Natural world; Planet Earth; child-level; transitional objects
Recently, during a Golden Wedding anniversary celebration, there was a surprise impromptu version of the TV game, Mr and Mrs. (For those unfamiliar with this, the idea is to find out how well a husband and wife know each other.) On this occasion, the questions were kindly and helpful, so we both scored perfectly. The only moment of doubt came when I was asked Ruth’s favourite colour. As far as I know, she doesn’t have one, always preferring subtle tones that are set in a context of other colours, rather as Cezanne in his landscapes. But given that I had to offer a single colour, I ventured to suggest that her favourite colour was gold. She replied without hesitation: “It is today!” Perhaps fifty years together have helped us develop such shared survival mechanisms.
It so happened that a short time earlier, I had been asked a similar question by a child, which came to mind for obvious reasons when you know my reply. She asked me my favourite flower. In this case there was no doubt in my mind at all. It is the Tormentil. Yes, the lowly, diminutive cruciform shiny yellow plant that grows on the hillsides.
Its Latin name is Potentilla Erecta, which seems ironic in that it often appears at the level of the grass growing around it. None of the children or young people had heard of it, and so I explained that I would show them one on our next mountain walk.
We were on to the slopes of the nearby Moel-y- Gest, with the Snowdon Horseshoe coming into view, when I asked whether any of the group had seen one yet. No one had. So I explained that they had been walking over them and occasionally treading on them for several minutes. In fact, if we knelt down right now, we would see them under our noses. We did. And there they were. Each four-petalled flower growing seemingly by itself, though actually connected by low-lying runners. Very soon each child was looking at one. They were everywhere. And immediately they seemed to understand why I was so fond of them.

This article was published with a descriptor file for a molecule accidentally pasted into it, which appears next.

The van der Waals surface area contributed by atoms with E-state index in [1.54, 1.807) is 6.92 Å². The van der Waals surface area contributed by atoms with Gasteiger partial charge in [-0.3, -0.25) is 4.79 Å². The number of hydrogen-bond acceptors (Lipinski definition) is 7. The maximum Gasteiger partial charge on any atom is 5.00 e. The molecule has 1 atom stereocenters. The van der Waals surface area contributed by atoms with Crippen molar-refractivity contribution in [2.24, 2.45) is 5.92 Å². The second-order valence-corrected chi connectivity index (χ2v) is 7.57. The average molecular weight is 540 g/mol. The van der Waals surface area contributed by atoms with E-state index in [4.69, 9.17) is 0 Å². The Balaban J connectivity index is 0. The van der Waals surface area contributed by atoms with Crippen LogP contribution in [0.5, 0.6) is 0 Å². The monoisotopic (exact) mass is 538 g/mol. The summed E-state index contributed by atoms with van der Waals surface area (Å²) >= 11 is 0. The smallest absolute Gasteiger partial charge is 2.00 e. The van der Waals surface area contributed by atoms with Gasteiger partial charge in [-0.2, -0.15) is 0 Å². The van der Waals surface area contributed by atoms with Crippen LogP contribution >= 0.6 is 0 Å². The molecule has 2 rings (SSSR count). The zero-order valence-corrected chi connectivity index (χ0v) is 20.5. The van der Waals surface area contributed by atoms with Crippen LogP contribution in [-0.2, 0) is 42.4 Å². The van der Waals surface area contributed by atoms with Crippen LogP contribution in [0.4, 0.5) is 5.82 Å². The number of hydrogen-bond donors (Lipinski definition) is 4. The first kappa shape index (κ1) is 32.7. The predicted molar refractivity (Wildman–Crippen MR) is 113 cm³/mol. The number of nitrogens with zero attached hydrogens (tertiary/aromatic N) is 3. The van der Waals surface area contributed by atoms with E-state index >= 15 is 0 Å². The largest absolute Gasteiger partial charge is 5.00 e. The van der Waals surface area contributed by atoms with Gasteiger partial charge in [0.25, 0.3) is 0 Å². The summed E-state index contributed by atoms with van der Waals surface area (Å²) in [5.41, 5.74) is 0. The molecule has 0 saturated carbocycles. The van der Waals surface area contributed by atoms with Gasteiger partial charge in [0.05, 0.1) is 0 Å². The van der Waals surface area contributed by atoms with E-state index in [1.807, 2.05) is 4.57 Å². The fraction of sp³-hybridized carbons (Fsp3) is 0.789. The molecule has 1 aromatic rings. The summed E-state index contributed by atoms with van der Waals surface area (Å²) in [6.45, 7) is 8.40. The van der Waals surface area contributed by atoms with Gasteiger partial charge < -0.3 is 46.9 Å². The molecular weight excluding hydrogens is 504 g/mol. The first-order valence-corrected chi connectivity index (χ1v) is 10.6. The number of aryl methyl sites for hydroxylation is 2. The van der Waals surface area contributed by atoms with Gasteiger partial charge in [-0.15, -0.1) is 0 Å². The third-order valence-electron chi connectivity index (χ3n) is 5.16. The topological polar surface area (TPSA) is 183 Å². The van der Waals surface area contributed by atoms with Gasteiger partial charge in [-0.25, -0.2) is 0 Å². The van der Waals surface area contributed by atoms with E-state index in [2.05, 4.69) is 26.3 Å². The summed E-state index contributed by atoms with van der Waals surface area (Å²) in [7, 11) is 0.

Focussing on the specimen nearest me, I told how when I was climbing mountains by myself I sometimes stopped and stooped to take in the deep shiny yellow of a Tormentil. It was a companion in the vast silence of the mountains. And I ventured that, more often than not, I was the only person who would ever see this particular plant. It made the encounter that much more significant, even poignant. How remarkable that such lavish attention to detail should have been given to something so small and so seemingly insignificant, that might never be seen or remarked by anyone else.
After a while we followed the path that led over a stile and through fern-covered rocks to the crags at the top of the mountain. We had a great time exploring various routes up some of the slabs. I thought we had left the topic of my favourite flower behind, but it cropped up in a variant form as we had a picnic while sitting on some rocks at the foot of the summit crags. We began to notice the lichens and mosses growing on them. Often overlooked, these rather strange, hybrid like species hold the key to life on land. They represent a transition between bare rock, and what will eventually become grasses, flowers and shrubs.